John, thanks for posting that. I think by the mid-50's labor costs had
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escalated substantially in spite of dieselization, so the "net income"
disappeared. I'm surprised really to see NYO&W had almost a 20%
gross margin in 1941.
-------------- Original message ----------------------
From: "John Hile" <john66h@...>
--- In STMFC@..., timboconnor@... wrote:
To blame the NYO&W's demise on per diem is a real stretch!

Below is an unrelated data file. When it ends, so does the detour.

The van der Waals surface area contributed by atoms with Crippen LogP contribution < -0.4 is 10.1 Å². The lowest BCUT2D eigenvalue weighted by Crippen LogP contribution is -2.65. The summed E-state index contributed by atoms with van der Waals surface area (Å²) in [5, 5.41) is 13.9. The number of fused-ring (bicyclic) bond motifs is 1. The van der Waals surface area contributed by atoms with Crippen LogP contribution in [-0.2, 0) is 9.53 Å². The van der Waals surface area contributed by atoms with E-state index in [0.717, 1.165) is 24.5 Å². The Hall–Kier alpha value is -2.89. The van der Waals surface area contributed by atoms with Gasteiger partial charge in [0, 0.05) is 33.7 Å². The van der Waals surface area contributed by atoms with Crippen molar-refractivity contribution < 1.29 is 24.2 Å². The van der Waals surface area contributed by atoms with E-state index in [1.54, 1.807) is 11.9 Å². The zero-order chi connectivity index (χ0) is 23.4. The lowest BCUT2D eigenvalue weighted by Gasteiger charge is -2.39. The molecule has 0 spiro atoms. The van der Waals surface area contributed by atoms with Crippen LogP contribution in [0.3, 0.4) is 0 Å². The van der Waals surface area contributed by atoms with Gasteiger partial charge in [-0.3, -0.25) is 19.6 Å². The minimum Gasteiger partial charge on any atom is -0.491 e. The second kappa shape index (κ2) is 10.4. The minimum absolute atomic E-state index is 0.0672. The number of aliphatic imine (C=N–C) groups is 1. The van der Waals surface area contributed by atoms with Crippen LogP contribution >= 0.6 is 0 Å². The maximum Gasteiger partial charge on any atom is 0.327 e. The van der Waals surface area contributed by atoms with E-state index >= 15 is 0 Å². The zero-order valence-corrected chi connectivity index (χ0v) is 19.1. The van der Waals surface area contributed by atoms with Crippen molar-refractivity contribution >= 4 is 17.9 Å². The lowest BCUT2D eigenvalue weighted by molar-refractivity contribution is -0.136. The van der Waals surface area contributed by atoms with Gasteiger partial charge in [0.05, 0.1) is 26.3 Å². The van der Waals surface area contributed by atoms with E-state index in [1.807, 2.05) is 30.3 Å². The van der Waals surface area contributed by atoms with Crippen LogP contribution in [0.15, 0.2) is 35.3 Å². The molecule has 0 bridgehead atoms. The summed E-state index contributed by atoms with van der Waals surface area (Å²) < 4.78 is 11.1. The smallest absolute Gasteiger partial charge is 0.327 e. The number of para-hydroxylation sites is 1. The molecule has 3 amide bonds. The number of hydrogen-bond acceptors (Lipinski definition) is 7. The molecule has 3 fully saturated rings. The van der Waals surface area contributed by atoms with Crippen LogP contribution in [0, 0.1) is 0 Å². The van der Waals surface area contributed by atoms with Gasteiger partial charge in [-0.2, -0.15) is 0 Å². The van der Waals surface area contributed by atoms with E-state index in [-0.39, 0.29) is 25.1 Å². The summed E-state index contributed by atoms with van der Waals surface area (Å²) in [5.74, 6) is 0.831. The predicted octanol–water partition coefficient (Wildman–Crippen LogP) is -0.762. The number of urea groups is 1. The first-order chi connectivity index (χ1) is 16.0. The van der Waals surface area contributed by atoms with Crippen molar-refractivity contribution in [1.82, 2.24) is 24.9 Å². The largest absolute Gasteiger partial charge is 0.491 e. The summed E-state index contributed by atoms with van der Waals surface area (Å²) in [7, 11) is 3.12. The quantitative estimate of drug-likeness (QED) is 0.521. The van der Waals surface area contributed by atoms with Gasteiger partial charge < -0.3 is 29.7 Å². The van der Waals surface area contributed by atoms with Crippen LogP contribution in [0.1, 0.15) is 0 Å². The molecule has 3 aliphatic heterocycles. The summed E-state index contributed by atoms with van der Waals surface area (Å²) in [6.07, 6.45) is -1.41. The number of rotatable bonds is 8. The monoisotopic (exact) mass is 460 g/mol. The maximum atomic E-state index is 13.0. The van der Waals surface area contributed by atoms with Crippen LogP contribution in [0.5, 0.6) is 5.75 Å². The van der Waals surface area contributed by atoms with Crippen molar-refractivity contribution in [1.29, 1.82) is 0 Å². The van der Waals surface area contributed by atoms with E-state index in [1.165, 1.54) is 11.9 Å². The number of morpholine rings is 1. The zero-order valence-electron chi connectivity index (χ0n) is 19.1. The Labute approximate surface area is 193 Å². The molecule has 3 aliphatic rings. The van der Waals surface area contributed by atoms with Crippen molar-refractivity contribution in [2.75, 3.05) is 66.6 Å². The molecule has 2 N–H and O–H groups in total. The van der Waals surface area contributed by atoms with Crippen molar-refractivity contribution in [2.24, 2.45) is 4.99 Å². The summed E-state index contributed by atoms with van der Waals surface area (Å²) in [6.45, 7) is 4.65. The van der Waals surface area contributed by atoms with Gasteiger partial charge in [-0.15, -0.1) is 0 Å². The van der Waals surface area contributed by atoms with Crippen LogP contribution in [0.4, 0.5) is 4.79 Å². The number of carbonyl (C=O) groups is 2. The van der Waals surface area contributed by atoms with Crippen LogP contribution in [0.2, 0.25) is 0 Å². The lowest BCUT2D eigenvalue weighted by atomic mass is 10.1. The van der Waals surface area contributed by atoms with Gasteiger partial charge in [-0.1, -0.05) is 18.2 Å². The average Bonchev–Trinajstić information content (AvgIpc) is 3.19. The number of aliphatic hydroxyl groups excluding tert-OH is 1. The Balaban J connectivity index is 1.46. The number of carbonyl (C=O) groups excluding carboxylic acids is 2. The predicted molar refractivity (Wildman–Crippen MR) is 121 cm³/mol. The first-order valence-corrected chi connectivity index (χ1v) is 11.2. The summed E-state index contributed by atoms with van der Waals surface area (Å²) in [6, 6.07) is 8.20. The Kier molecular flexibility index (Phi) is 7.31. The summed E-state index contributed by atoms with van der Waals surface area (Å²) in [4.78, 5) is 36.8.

You are absolutely correct. My choice of words ("Apparently not") was
a poor one. I should have said something like..."Apparently NYO&W's
share of revenue was not enough to offset its total operating costs,
including that of any per diem deficits."
In fact, 1941 statistics for average distribution of revenue between
types of expense and net profit is as follows:
41.1% Labor (Salaries and Wages)
16.1% Other Materials and Supplies Misc.
2.5% Hire of Equipment and Joint Facility Net Rentals
1.3% Loss and Damage, Injury to Persons, Insurance & Pensions
18.7% Net Operating Income
Note that "Car Hire" is the process which results in per diem charges.
Above numbers are from "Analysis of Railroad Operations", Joseph L.
White, Simmons-Boardman, 1946